A major summer chill in U.S.-China relations is emerging, and it's not just the fault of NATO warplanes mistakenly bombing the Chinese Embassy in Belgrade. China's reaction to the bombing has prompted criticism even from some of that country's usual friends in the United States. The problem: After the NATO bombing, the Chinese government did nothing to stop demonstrators from attacking the U.S. Embassy in Beijing, and even fanned the flames. The Communist Party helped organize the protests. Beijing police stood by passively as protesters lobbed rocks, pieces of concrete, and even Molotov cocktails at the embassy. China's state-controlled press reported that the bombing was deliberate and delayed mentioning for four days the United States' immediate apology. The U.S. Ambassador to China, former Sen. James Sasser (D-Tenn.), tried to sound a diplomatic note after being trapped for days inside the glass-strewn embassy. "I think we need to give our Chinese friends a day of grief, and then we can move on and discuss with them how to mend this situation," Mr. Sasser said last week when the protests gave way to mourning as the remains of the bombing's victims arrived in China. However, some of Mr. Sasser's former colleagues in the Senate weren't so ready to mend fences. Sen. Daniel Inouye (D-Hawaii) pointed out that when Americans learned of Chinese nuclear espionage at Los Alamos, "We did not urge our citizens to throw rocks at the Chinese Embassy." He added, "I hope the Chinese don't misinterpret this. But enough is enough." Sen. Arlen Specter (R-Pa.) criticized the White House for allowing China to launch another U.S. telecommunications satellite. Mr. Specter questioned "whether this is an appropriate time to be transferring technology to the Chinese, at a time when they won't even take a telephone call from the president." "A lot of people, including those who favor more normal relations between the two countries, were really put off" by China's handling of the demonstrations, said Thomas Mann, director of governmental studies at the liberal Brookings Institution. "It's given at least in the short term the rhetorical advantage to critics of China." Russia gets involved in Kosovo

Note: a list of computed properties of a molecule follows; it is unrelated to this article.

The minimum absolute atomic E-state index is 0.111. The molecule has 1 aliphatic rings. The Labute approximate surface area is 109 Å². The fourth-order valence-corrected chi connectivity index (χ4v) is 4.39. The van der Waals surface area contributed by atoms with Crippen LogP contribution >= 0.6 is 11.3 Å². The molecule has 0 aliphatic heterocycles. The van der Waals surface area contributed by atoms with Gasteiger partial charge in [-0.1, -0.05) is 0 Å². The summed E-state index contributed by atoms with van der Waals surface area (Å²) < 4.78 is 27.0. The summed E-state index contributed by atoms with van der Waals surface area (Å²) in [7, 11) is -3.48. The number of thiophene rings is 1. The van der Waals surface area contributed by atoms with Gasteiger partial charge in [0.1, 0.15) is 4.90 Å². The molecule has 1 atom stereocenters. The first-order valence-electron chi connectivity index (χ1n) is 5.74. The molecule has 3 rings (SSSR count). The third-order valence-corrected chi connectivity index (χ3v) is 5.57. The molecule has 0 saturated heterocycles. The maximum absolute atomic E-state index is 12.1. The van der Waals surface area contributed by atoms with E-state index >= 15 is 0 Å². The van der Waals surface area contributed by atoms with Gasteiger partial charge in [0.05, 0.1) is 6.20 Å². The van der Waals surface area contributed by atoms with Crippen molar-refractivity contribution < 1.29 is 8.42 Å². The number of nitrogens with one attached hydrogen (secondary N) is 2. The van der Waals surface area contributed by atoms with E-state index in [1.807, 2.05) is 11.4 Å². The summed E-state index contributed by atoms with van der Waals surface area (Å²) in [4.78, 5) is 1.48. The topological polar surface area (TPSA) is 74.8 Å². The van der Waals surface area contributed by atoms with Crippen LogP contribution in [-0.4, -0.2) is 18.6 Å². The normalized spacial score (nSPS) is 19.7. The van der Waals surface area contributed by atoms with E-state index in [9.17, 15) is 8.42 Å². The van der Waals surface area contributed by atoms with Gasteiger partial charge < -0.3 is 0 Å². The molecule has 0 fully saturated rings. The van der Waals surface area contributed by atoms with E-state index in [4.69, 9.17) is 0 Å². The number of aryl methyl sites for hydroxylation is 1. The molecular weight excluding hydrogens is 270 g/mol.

Viktor Chernomyrdin, Russia's foreign minister and one-time prime minister, won the role of peacemaker after finally conceding what everyone knew all along: It would take a long-term military presence to make everything all right in Kosovo. Mr. Chernomyrdin's diplomacy continued even as Russian Boris Yeltsin fired Prime Minister Yevgeny Primakov and other members of his cabinet. Mr. Chernomyrdin was called in to smooth Chinese feathers over the embassy bombing, and opened the possibility that Chinese soldiers could take part in a UN peacekeeping mission in Kosovo. If all goes according to the Russian-made plan for peace, Kosovars can soon look forward to an occupying force in bright blue berets. The UN High Commissioner for Refugees, Mary Robinson, said NATO may be forced before the same international war crimes tribunal investigating the torture and mass killings of Kosovar Albanian refugees at the hands of Serbian police. She said the North Atlantic alliance could not escape responsibility for collateral damage in its air campaign. "I do not like the term collateral damage, people are not collateral damage, they are people, and they are civilians," Mrs. Robinson said. But what about the world economy?
Respected cabinet official Rubin quits